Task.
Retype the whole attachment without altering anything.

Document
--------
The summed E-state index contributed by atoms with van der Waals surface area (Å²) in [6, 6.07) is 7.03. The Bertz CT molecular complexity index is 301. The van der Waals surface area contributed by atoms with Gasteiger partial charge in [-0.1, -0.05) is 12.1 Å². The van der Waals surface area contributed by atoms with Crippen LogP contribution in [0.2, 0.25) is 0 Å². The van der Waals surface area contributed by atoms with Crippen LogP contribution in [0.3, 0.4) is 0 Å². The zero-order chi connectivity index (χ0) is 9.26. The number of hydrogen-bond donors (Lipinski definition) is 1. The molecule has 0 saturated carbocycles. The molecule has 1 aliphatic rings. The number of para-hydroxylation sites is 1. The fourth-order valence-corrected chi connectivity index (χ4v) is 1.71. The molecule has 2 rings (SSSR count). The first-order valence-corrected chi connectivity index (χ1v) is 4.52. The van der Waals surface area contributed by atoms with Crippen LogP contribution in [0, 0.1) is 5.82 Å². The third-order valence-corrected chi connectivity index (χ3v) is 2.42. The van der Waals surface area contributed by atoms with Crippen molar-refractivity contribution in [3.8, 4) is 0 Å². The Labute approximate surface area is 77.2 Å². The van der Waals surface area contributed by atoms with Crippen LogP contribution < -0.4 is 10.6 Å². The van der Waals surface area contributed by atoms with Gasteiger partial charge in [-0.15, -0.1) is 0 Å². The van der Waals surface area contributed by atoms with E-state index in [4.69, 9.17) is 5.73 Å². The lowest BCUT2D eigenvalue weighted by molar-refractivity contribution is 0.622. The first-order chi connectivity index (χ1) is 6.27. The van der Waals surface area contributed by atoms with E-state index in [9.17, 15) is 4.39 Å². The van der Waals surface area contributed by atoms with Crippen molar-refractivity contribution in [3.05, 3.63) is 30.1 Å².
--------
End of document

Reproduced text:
The summed E-state index contributed by atoms with van der Waals surface area (Å²) in [6, 6.07) is 7.03. The Bertz CT molecular complexity index is 301. The van der Waals surface area contributed by atoms with Gasteiger partial charge in [-0.1, -0.05) is 12.1 Å². The van der Waals surface area contributed by atoms with Crippen LogP contribution in [0.2, 0.25) is 0 Å². The van der Waals surface area contributed by atoms with Crippen LogP contribution in [0.3, 0.4) is 0 Å². The zero-order chi connectivity index (χ0) is 9.26. The number of hydrogen-bond donors (Lipinski definition) is 1. The molecule has 0 saturated carbocycles. The molecule has 1 aliphatic rings. The number of para-hydroxylation sites is 1. The fourth-order valence-corrected chi connectivity index (χ4v) is 1.71. The molecule has 2 rings (SSSR count). The first-order valence-corrected chi connectivity index (χ1v) is 4.52. The van der Waals surface area contributed by atoms with Crippen LogP contribution in [0, 0.1) is 5.82 Å². The third-order valence-corrected chi connectivity index (χ3v) is 2.42. The van der Waals surface area contributed by atoms with Crippen molar-refractivity contribution in [3.8, 4) is 0 Å². The Labute approximate surface area is 77.2 Å². The van der Waals surface area contributed by atoms with Crippen LogP contribution < -0.4 is 10.6 Å². The van der Waals surface area contributed by atoms with Gasteiger partial charge in [-0.15, -0.1) is 0 Å². The van der Waals surface area contributed by atoms with E-state index in [4.69, 9.17) is 5.73 Å². The lowest BCUT2D eigenvalue weighted by molar-refractivity contribution is 0.622. The first-order chi connectivity index (χ1) is 6.27. The van der Waals surface area contributed by atoms with E-state index in [9.17, 15) is 4.39 Å². The van der Waals surface area contributed by atoms with Crippen molar-refractivity contribution in [3.05, 3.63) is 30.1 Å².